Behind the scenes: Visit to Chernobyl
Just getting to Chernobyl took a huge effort. Months before leaving Indy, we booked a private tour of the power plant. We took a 90 minute flight from Moscow to Ukraine. We were met by our driver from Solo East Travel.
Since our hotel didn't have a restaurant, we had to stop at a grocery store in Kiev to purchase food for the next two days.
All of the products in the grocery were either Russian or Ukrainian. Huge fish section, too. We bought lunch meat, yogurt, bread, bottled water and cookies.
During our three-hour van drive from the airport to the hotel, our driver played music videos filmed on Chernobyl and shared a documentary of Chernobyl's explosion in 1986.
When we arrived at the Chernobyl Hotel, we were shocked. It was the nicest place we stayed during our two-week trip. The setting resembles Brown County, Indiana. We stayed in a three-room log cabin right next to a small pond. Nice little kitchen, hardwood floors, flat screen TVs and big windows looking out at trees. The funniest sign was posted on the outside of our cabin. "Please keep your radioactive shoes outside." Classic. Our guide caught a fish in the small pond next to our cabin and brought it to us. No, it wasn't glowing. We didn't eat it.
As we unpacked our groceries, we turned on the television.
Plenty of Syrian and Yemen programs. We finally found the BBC on TV. So we didn't have to watch Syria's version of the Kardashians.
We took a stroll to the corner market. Our guide seemed perturbed that I bought Corona beer at the Kiev grocery.
"Why would you buy a Mexican beer in the Ukraine," he asked. Feeling guilty, I bought a warm Ukrainian bottled beer for the equivalent of 40 cents.
Our visit to Chernobyl was mind blowing in every way. We had total access inside "the zone" and toured the so-called ghost village and saw images we will never forget. Did standups within a 9 iron of Reactor 4 that exploded and burned in 1986.
Our tour guide was born two years after the Chernobyl explosion. He was fabulous. I asked him the question everybody would want to know.
"Is Chernobyl safe today?"
"It depends on the purpose. It's not safe to live here but it's good be here for short periods of time. For visitors, for a one-day trip, two-day trip, that's nothing. But, we can't live here. Because we can't use the water and the soil. We can't grow anything to gather mushrooms and berries. We can spend time here but we can't live," said Nicholai.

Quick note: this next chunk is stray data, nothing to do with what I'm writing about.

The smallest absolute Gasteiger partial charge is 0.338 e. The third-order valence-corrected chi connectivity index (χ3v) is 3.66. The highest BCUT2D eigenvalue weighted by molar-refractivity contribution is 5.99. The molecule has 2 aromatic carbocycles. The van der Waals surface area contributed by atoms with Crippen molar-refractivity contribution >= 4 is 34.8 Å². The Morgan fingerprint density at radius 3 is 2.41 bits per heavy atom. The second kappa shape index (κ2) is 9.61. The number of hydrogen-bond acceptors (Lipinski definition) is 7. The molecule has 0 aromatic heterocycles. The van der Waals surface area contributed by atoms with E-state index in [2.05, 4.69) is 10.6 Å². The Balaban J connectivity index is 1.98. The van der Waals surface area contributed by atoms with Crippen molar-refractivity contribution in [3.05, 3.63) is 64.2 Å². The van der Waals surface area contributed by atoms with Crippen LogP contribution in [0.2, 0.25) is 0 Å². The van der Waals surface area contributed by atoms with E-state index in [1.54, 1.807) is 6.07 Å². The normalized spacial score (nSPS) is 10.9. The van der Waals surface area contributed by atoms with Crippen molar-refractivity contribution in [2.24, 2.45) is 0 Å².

He described the radiation as the invisible enemy.
"You can't feel it, you can't touch it, you can't taste it. You can measure it with one thing," said Nicholai.
He carried a small yellow device that measured radiation levels everywhere we toured. He found "hot spots" in many locations.
We explored the entire village of Pripyat that evacuated six days after the explosion. It was if someone hit the pause button on life. It felt like we had taken a time machine back to 1986.
Our tour guide said 500 photographers come to Chernobyl every year to take pictures inside the village and many times, items like dolls are moved to create a better photograph.
"They (photographers) need to do the creepy picture. That's why they move stuff," said Nicholai. "People want to show it as creepy place. So, that's why they put the dolls on the beds. Every year, that dolls lies on a different bed. The books and the toys and dolls here, they're staged. It's not like it was left here. Things moving all the time around this building."
We didn't move anything while we toured the abandoned schools and buildings. We photographed everything as it was that day.
"It sounds funny but at least half of people on our planet think Chernobyl is a deadly place with monsters, mutants, no people there, no nature, burned land, it's not true. Just look around. Fresh air, trees, vegetation, animals, birds, fruits on the tree. Everything is here like it should be in a natural condition. Wildlife, nature takes everything back slowly," said Nicholai. "From some sort of view, it's paradise. Not for everyone of course. But, for those people who enjoy nature, peaceful places, it's like a paradise."
"We have no visual mutations. The scientists took some probes of soil, air, water. They cut some animals. They are mutated. But the mutations are on a cell level, so it's invisible. So, it's impossible to see on the first view, is that animal good or not. Some of them are mutated but only tiny mutations. Maybe wrong eye color," said Nicholai. "We're not going to see any five legged wolves. They are not glowing in the dark. They're not with five legs and two heads."
Our tour guide also drove us to a remote village not far from the Chernobyl power plant to meet an elderly farmer and his wife who evacuated after the explosion but came back to live in the same home he built.
They looked like a couple right out of central casting. Ivan Ivanovich was outside cutting wood with an axe when we arrived. We talked about the explosion.
"I remember everything. I was here in this house. I remember that perfectly," said Ivanovich through an interpreter. "Neighbors told me something went wrong in the power plant. The information spread very fast. the government didn't give any official information. The local government gave our family iodine pills. We were waiting for the government to make a decision. We were assured nothing would happen at the power plant and that it was a completely safe facility."
Seven days after the meltdown, the government ordered Ivanovich to evacuate. They returned to the same home in 1988.
"This is my motherland. I was born here. I have to die here."